• who care more about making the world better than about themselves
  • who have a lifelong passion of improving themselves as people
  • who have a sense of humor and don’t take themselves too seriously
  • who are not only comfortable being vulnerable and real, but prefer it
  • who make me want to be a better person
  • whose back I have and who have my back
  • who put a smile in my heart as I see that I put a smile on their face just for being me

Rest in peace dear Warren.  You loved me well, helped make me well and made me want to be a better man… which is still a work in progress.


  • Mark Goulston, M.D.

    Author, speaker, podcast host, psychiatrist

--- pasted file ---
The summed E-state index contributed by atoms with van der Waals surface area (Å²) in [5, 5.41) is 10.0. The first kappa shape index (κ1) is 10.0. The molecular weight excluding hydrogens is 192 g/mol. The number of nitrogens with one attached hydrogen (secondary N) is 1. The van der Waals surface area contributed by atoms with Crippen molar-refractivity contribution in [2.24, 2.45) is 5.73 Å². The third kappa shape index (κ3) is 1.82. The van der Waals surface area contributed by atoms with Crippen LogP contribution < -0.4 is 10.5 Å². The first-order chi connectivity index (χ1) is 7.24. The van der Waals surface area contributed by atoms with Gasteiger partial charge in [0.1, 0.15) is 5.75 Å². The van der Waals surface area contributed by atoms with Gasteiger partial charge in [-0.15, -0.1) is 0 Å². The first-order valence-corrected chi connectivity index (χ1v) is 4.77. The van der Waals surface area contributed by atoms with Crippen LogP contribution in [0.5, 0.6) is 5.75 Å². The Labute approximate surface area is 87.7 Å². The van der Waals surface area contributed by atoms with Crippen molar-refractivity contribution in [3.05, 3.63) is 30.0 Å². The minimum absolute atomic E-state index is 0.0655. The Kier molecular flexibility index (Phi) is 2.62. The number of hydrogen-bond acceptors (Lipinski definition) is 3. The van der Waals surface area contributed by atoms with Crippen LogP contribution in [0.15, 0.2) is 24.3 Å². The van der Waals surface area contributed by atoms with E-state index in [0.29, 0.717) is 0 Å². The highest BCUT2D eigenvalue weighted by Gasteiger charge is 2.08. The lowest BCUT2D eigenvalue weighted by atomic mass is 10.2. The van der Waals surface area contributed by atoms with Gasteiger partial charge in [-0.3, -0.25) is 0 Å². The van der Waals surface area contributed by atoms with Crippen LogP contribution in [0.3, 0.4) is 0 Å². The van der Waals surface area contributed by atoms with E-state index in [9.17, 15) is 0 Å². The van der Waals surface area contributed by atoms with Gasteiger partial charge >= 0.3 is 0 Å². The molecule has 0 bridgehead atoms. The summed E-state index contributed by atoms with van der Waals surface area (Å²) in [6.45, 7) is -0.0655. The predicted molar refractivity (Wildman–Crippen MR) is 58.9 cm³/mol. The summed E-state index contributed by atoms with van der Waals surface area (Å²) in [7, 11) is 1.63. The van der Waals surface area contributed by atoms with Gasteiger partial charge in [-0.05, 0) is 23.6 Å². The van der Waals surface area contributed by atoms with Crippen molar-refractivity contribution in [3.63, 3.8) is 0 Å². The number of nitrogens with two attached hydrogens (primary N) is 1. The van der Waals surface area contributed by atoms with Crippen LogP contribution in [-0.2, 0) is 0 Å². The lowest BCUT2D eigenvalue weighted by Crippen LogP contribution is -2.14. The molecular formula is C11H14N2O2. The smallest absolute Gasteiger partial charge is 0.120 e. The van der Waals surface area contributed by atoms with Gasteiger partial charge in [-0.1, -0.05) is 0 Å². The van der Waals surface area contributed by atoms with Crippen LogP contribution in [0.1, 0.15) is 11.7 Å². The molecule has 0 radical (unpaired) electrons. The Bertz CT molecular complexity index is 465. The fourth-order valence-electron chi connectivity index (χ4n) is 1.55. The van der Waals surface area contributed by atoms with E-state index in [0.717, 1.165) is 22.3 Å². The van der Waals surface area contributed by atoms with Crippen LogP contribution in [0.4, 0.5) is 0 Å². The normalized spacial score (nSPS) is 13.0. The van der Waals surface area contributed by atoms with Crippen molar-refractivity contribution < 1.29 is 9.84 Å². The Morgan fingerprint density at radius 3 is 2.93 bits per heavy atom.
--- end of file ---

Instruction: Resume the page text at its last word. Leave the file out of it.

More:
Dr. Mark Goulston is the inventor and developer of Surgical Empathy an approach that helps people to break their attachments to counterproductive modes of functioning and frees them to connect with more productive and healthier alternatives. He is the host of the “My Wakeup Call” podcast where he interviews people on the wakeup calls that changed who they are and made them better human beings and at being human and the host of the LinkedIn Live show, "No Strings Attached." He is a Founding Member of the Newsweek Expert Forum. He is one of the world’s foremost experts on deep listening, radical empathy and real influence with his book, “Just Listen,” becoming the top book on listening in the world, translated into twenty languages and a topic he speaks and teaches globally. He is an advisor, coach, mentor and confidante to CEO’s, founders and entrepreneurs helping them to unlock all their internal blocks to achieving success, fulfillment and happiness. Originally a UCLA professor of psychiatry and crisis psychiatrist for over 25 years, and former FBI and police hostage negotiation trainer, Dr. Goulston's expertise has been forged and proven in the crucible of real-life, high stakes situations including being a boots on the ground suicide prevention specialist and serving as an advisor in the OJ Simpson criminal trial. Including, “Just Listen,” he is the author or co-author of nine books with multiple best sellers. He writes or contributes to Harvard Business Review, Business Insider, Biz Journals, Fast Company, Huffington Post, Psychology Today and has appeared as an psychological expert in the media including: CNN, Headline News, msNBC, Fox News, Wall Street Journal, New York Times, Forbes, Fortune, Psychology Today and was the subject of a PBS special. He lives with his wife in Los Angeles, California.